Tanya Harrod on Alison Britton
TH: Yes, it is a big white jug. I think I must have held this before because I wrote a little ... well I didn't really write a book about Alison Britton, I encouraged her to talk to me for hours. And I did a kind of chronology of her life, but incorporating things she said and some of my thoughts, year by year. And this, what did you say the year was?
TH: 1987 I think was rather a good year for Alison, although I remember she said she thought she'd played a safe wicket using blue and white to decorate this piece, because I think there's a general feeling in the ceramics world that anything blue and white will charm people. You can't go wrong with blue and white. But no, she exhibited in a ... she had a solo show, I think, in that year from which this comes, I imagine. And seeing it here close up I suppose I'm finding it difficult to get my head round the construction of it and I'm constantly frightened it's going to fall over in a way that I don't quite remember. Perhaps if I had it pointing towards me?
MP: It's possibly largely an illusion that it looks like it's going to fall over, but ...
TH: Yes, I suppose it's an intentional illusion. I mean, this is an area of ceramics which is very different to the world of Richard Slee, for example. It's not really about ornament at all is it, this piece? [video clip starts] It's some kind of synthesis of painting and sculpture, that's what I feel about it. It is a curious way of playing with the vessel shape sculpturally, and then mark-making which makes you think of St Ives painters like, I don't know, Peter Lanyon or maybe William Scott. And there's a certain tension between those two activities, the shape and the way in which it's been decorated. [video clip ends]
Alison has written most eloquently of anyone of her generation, and her generation loosely includes figures who were taught by Hans Coper at the Royal College, like Carol McNichol and Elizabeth Fritsch. She's written most eloquently about these kinds of vessels that in some ways aren't really vessels. She calls them two-faced objects and they're at once a vessel, but vessels about vessels. Again I think this isn't [the] kind of pot you'd necessarily like to handle that much. You might want to hug it, I suppose, but it keeps you at a bit of a distance.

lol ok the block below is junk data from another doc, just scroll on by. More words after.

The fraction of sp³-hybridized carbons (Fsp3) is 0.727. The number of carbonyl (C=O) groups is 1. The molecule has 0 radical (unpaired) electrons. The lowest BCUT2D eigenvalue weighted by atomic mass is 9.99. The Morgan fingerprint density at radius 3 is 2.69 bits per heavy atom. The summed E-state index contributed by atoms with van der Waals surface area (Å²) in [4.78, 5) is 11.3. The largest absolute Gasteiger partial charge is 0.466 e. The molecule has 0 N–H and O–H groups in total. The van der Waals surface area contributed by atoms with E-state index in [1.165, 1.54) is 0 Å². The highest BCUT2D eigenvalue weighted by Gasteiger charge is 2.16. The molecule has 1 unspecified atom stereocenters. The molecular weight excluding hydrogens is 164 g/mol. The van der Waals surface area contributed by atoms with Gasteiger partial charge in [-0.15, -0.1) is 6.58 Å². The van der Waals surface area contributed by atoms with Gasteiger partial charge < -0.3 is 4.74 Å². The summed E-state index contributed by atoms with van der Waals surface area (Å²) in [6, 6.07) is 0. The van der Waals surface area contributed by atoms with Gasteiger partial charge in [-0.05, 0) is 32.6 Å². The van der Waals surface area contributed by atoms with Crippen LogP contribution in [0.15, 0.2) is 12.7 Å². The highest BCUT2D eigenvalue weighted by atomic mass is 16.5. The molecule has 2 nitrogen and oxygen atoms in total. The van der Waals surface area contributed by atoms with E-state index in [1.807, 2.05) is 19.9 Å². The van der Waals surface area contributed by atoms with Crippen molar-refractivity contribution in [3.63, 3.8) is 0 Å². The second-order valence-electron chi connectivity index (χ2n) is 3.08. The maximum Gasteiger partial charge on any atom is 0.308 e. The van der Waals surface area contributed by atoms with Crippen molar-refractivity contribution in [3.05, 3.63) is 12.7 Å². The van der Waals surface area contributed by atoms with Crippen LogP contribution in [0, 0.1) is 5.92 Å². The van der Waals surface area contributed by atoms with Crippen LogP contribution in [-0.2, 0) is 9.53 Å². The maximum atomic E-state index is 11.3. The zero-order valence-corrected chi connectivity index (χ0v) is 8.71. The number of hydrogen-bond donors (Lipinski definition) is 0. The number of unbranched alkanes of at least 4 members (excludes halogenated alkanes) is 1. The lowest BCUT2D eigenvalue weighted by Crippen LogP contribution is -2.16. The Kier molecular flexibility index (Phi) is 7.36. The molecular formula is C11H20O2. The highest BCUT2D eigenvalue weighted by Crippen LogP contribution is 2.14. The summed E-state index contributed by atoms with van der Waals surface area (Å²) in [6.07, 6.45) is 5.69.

MP: But you need to see the whole thing, don't you, in a way that you don't necessarily with the Elizabeth Fritsch [pot]?
TH: Yes, and actually it needs to be on a plinth, which is a funny thing to say. You'd think all pots would need to be on plinths, but they don't. This is a plinth pot and I know that Alison, in fact, got a furniture designer - I think Floris Van Der Brucker, it might have been him - to design a plinth, I think it was for a beautiful blue pot that's now in a collection in Cleveland, and in seeing this I think that was a wise move. But this pot is crying out not to be sitting on this nice grey blanket but to be on a plinth so you can view it in the round. It's like a statuette in that way, you need a certain sort of statuette, a late Renaissance statuette, because you need to go round and round it.
MP: Do you like it? We haven't talked about really liking the pots, particularly.
TH: No, it's funny, I'm so used to viewing things almost through reading people's writings or talking to them or fitting them into the context of the time that I quite often forget, do I really like this pot? And shamefully I haven't always handled the pots that belong to the person whose work I think I'm trying to analyse and understand. And maybe I don't like this pot as much as another pot that was in the same exhibition which is now at Hove. I think I've got a picture of it. No ... I haven't got a picture of it. It's called 'Double White Pot' and, this may be something to do with me, it seems to stand more stably. It's a really interesting shape because it's [a] jug shape combined with a circular vessel [into] one thing. And it's got a terrific sort of sense of uplift. Sometimes I have a slight problem with the way Alison's pots sit; sometimes they can sit too solidly, [and] sometimes, as in this case, it's moving towards me rather menacingly. But they're most beautiful. They leap up, or they're conjoined in some incredibly fascinating way. So, well, obviously I like this pot, but it might not be my favourite pot.